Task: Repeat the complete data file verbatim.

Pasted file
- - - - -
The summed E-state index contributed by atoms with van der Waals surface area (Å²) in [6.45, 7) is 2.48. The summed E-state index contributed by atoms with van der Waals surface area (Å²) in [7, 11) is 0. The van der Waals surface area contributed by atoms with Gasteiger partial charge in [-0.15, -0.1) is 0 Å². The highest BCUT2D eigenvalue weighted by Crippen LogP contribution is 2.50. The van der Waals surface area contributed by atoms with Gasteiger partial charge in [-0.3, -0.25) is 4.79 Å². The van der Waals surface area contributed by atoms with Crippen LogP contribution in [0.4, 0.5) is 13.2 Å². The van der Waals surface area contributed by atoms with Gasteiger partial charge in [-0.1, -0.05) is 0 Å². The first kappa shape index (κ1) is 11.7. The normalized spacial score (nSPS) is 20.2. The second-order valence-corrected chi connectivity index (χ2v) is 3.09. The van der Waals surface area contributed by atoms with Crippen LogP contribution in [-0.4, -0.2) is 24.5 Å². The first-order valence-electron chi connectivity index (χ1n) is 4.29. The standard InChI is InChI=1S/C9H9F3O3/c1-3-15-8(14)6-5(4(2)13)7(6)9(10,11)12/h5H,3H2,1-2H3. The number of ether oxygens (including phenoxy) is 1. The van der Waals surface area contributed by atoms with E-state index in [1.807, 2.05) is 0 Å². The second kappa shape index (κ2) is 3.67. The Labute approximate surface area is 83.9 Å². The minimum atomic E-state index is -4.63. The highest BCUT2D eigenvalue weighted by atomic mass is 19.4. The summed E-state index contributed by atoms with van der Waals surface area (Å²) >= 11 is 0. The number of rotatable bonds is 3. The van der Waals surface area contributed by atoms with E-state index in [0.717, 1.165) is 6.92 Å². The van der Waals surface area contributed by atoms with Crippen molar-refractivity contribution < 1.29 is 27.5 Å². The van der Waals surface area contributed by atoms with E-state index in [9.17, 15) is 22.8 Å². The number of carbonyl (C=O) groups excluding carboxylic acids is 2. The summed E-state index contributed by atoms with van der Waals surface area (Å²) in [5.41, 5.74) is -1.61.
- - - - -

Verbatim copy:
The summed E-state index contributed by atoms with van der Waals surface area (Å²) in [6.45, 7) is 2.48. The summed E-state index contributed by atoms with van der Waals surface area (Å²) in [7, 11) is 0. The van der Waals surface area contributed by atoms with Gasteiger partial charge in [-0.15, -0.1) is 0 Å². The highest BCUT2D eigenvalue weighted by Crippen LogP contribution is 2.50. The van der Waals surface area contributed by atoms with Gasteiger partial charge in [-0.3, -0.25) is 4.79 Å². The van der Waals surface area contributed by atoms with Crippen LogP contribution in [0.4, 0.5) is 13.2 Å². The van der Waals surface area contributed by atoms with Gasteiger partial charge in [-0.1, -0.05) is 0 Å². The first kappa shape index (κ1) is 11.7. The normalized spacial score (nSPS) is 20.2. The second-order valence-corrected chi connectivity index (χ2v) is 3.09. The van der Waals surface area contributed by atoms with Crippen LogP contribution in [-0.4, -0.2) is 24.5 Å². The first-order valence-electron chi connectivity index (χ1n) is 4.29. The standard InChI is InChI=1S/C9H9F3O3/c1-3-15-8(14)6-5(4(2)13)7(6)9(10,11)12/h5H,3H2,1-2H3. The number of ether oxygens (including phenoxy) is 1. The van der Waals surface area contributed by atoms with E-state index in [1.807, 2.05) is 0 Å². The second kappa shape index (κ2) is 3.67. The Labute approximate surface area is 83.9 Å². The minimum atomic E-state index is -4.63. The highest BCUT2D eigenvalue weighted by atomic mass is 19.4. The summed E-state index contributed by atoms with van der Waals surface area (Å²) >= 11 is 0. The number of rotatable bonds is 3. The van der Waals surface area contributed by atoms with E-state index in [0.717, 1.165) is 6.92 Å². The van der Waals surface area contributed by atoms with Crippen molar-refractivity contribution < 1.29 is 27.5 Å². The van der Waals surface area contributed by atoms with E-state index in [9.17, 15) is 22.8 Å². The number of carbonyl (C=O) groups excluding carboxylic acids is 2. The summed E-state index contributed by atoms with van der Waals surface area (Å²) in [5.41, 5.74) is -1.61.